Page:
Fascinating stuff.  We've thought about setting up a worm composter in the basement for winter based on something we heard about a year or so ago.  It would be a great way to recycle our food refuse and create compost, but I don't know the specifics.  Are you familiar with such systems?

Doug

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Re: Investing in Soil

Minerals are very important.  

I discovered that the soil around us was depleted in boron.  I determined this from symptoms displayed by the plants.  Once I added a SMALL amount to the soil, not only were the beets and celery improved (these had shown symptoms) but a number of other varieties of plants grew much more strongly also.  It was like vitamins for plants!

I had experimented with this as soluble minerals,  but this is a short term solution.  Now I add crushed rock when i am preparing any bed. and as long as the ph is ok,  the plants are able to get what they need.  This is a longer term solution.  And it is more like a multi-vitamin for the whole system.

This is particularly important here, in Australia, as our soils are very old and minerals have been leached out for a long time.

 http://kapundagarden.blogspot.com/2009/07/farming-soil.html

Nowadays, I add the crushed rock to the soil and if,  for any reason I suspect something isn't doing well,  I add a handful to the smelly fertiliser bucket...

 http://kapundagarden.blogspot.com/2009/06/stinging-nettle-fertiliser.html

The other thing to remember is that any weeds that grow and that can be turned into fertiliser help to retain any minerals or other nutrients that are present.

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Re: Investing in Soil

Jag ,

  Thank you so much for finding these sites for us .  Seems there is never enough time in the day to sit and cruise the internet  for all this wonderful  information . Even on rainy days  it is catch up on paying bills ,running errands, and checking in here .   So for  the many that are finishing up harvest of bean. corn ,and Milo....  plus  getting ready for winter  round -up , calving and wood hauling .   Thank you .  We are still enjoying tomatoes, lettuce, spinach,  and other fresh  produce from the garden because of ideas here.

I  also enjoyed the you tube '' Pioneer Couple ''   But  , boy  do  I still like electricity .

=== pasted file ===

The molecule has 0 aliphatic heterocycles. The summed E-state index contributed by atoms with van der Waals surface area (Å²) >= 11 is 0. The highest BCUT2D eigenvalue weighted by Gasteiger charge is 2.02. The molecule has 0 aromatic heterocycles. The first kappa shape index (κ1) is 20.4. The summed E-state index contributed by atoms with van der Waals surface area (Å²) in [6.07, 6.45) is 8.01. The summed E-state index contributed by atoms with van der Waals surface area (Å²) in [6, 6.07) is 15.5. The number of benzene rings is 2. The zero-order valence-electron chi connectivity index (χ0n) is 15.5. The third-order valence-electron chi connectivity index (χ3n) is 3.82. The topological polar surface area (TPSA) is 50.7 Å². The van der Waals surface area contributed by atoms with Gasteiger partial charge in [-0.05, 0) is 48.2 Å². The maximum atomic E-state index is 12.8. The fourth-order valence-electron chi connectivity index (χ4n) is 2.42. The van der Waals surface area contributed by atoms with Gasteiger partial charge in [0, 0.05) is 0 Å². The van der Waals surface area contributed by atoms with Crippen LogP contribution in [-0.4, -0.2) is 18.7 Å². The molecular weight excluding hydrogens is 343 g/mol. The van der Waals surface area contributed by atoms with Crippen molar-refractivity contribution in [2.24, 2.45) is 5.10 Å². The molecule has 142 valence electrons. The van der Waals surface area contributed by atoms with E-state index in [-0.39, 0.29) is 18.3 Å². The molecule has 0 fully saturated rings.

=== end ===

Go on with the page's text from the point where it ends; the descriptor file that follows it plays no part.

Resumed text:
Blessed Day ,

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Re: Investing in Soil

Sorry about the link. Let's try again.

http://www.rodaleinstitute.org/20040401/Hamilton

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Soil Biology and Humus Farming

Soil Biology and Humus Farming by Jody Padgham

Managing Soil Biology
Given the importance of soil biology, how can it be increased or managed? Steve Diver presented several ways to affect the complexity and abundance of soil organisms.

Compost
Compost is a term that describes a managed process of organic matter decomposition and recomposition. For those who are certified organic, it is also a very closely regulated process. Those in organic production may only produce and use compost that has been made following the National Organic Program Rule (find details athttp://www.ams.usda.gov/nop/indexNet.htm) Compost is generally made from animal manure and vegetable matter or some other carbon source. To make compost you must manage the carbon to nitrogen ration, monitor the temperature so that pathogen reduction is ensured and mix or aerate so that the decomposition process is aerobic rather than anaerobic. In the composting process raw organic material is attacked by microorganisms and broken down into the building blocks of simple sugars and amino acids, which are more readily available for plants and organisms to use. High quality compost will contain 25-30,000 species of bacteria and 5-8,000 species of fungi. Application of active compost is an excellent way to increase the complexity and diversity of your soil food web.

Vermi-compost
Worm compost, or vermi-compost is very high in fungal components. A vermi-compost system is made up of worms that are fed some form of waste- kitchen scraps or vegetable waste etc. The worms don't eat the waste- they in their own way "farm" it, in that they encourage fungi and fuzzy things to grow on the waste, and then eat the fungi and micro organisms that are growing. The "farmed" microbes actually eat the waste, not the worms. Vermi-compost can be used to make compost tea or used as a direct compost, and brings thousands of beneficial bacterial and fungal components into the soil food web.

Compost tea
Compost tea is an on-farm method of preparing microbial cultures. Local biomass sources (such as compost, vermi-compost or peat-humus material) are used to prepare the tea, which can be used to enhance fertility, for pest control and to enhance a farms ecosystem health. Compost teas are a very "hot" topic, and worthy of their own article (if not several books.) A great resource for more information is the ATTRA publication by Steve Diver "Notes on Compost Teas" which can be downloaded athttp://www.attra.org/attra-pub/compost-tea-notes.html (or a hard copy can be obtained by calling ATTRA at 1-800-346-9140). Compost teas can be made with or without aeration, and with or without additives (such as molasses or kelp) and are made during a specific extraction period.